It is this one night where Shannon suffers his final indignations and where he and Jelkes intimately share their feelings with each other. Curiously, as Shannon is trussed like a turkey in a rope hammock to prevent him from causing harm to himself, Jelkes communes with him, giving him support and encouragement to carry on with his life.
The casting of Hues in the role of Jelkes is an interesting choice and one that adds further layers to an already complex role traditionally played by cisgender women. Jelkes’s interaction with Shannon is pivotal in the play, a sexually-charged exchange in which Shannon carries out a final act of kindness for Jelkes as the new day begins.
As a formerly renowned poet, Nonno, portrayed by James Howard Wright, is seen briefly and heard composing his first poem in 20 years. At 97 years, Nonno is in failing health and he and his granddaughter are flimflamming their way across Mexico as time appears running out for them both. Wright is exceptional in this small role.
As he did often, Williams borrowed from himself when it came to this play. Just as the short story “Portrait of a Girl in Glass” was transformed into The Glass Menagerie, a short story titled “The Night of the Iguana” first appeared in 1948. Williams set it in the rural Puerto Barrio coast overlooking the Mexican jungle and the time was listed as the summer of 1940. At that time Europe was near the end of the first year of hostilities in World War II, but the isolationistic United States was more than a year away from Pearl Harbor and its entrance into the war.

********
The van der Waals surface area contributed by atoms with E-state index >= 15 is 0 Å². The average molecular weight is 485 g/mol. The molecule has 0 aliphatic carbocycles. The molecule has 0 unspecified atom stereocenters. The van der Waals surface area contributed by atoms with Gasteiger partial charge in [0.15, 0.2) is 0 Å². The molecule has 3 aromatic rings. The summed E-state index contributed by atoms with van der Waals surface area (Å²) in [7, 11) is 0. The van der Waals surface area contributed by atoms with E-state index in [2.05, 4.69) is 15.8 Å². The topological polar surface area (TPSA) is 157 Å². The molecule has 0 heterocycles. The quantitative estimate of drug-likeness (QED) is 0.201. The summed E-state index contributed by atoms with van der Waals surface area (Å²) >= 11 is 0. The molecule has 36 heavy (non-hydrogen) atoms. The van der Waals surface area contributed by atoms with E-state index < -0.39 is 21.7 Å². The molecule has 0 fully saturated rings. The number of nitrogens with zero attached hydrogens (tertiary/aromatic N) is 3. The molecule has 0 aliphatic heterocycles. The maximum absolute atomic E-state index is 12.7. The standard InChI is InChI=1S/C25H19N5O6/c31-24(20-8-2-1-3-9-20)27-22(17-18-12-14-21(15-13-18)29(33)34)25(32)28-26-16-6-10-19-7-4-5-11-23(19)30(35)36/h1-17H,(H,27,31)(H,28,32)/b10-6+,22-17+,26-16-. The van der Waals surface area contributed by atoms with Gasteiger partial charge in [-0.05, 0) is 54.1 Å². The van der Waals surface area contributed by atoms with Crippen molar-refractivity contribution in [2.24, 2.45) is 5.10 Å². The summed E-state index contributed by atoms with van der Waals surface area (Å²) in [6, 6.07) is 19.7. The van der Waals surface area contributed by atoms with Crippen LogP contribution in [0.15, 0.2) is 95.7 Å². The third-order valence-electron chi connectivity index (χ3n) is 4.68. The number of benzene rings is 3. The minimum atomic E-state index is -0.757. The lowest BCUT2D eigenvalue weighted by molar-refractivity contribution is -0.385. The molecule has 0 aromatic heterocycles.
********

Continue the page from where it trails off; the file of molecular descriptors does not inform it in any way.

Writing with hindsight three years after the fall of Nazi Germany, Williams depicted several minor characters – a family of vacationing Nazis, the Fahrenkopfs – as fervent fascist fools, who delight as their Führer sends warplanes to destroy England.
In this production, director Augustin Correro and his co-artistic director Nick Shackleford, have elected to update the story and set the time as specific to the end of the Trump White House on the date of January 6, 2021.
The bronzed German bodies of Karen, Keith, Kevin and Keighlieyghe Fahrenkopf that Williams described are still practically naked, but now are decidedly all Americans. We see the quartet of players Andrea Dubé, Kyle Daigrepont, Matthewe Raetz and Lauren Van Mullem all clad in patriotic attire replete with MAGA hats.
Benjamin Dougherty plays Hank, the guide on his tour, while Delphine J. portrays Jake Latta, the person designated by Blake Tours to sever relations with Shannon. Eduardo Turcios and Adriel Aviles round out the cast with dual roles of Pedro and Pancho, local boys who act as valets and bellmen for Faulk (and sometimes lovers, too) as well as mystical Mexican deities Huehuecoyotl and Tezcatilipoca. The two are depicted as tricksters, toying with the lives of the characters staying at the Costa Verde, while smirking and laughing about it. They are used to reflect on the ancient Aztec land on which the hotel rests.
Nick Shackleford’s sound designs complement the production very well and Diane K. Baas’ lighting designs are also noteworthy. Steve Schepker’s set design of the Costa Verde Hotel is also expertly rendered. Costumes are also well done by Jennifer Johnson.
Tennessee Williams’ The Night of the Iguana finishes its final shows this weekend at the Lower Depths Theater on the campus of Loyola University. All shows have been sold out.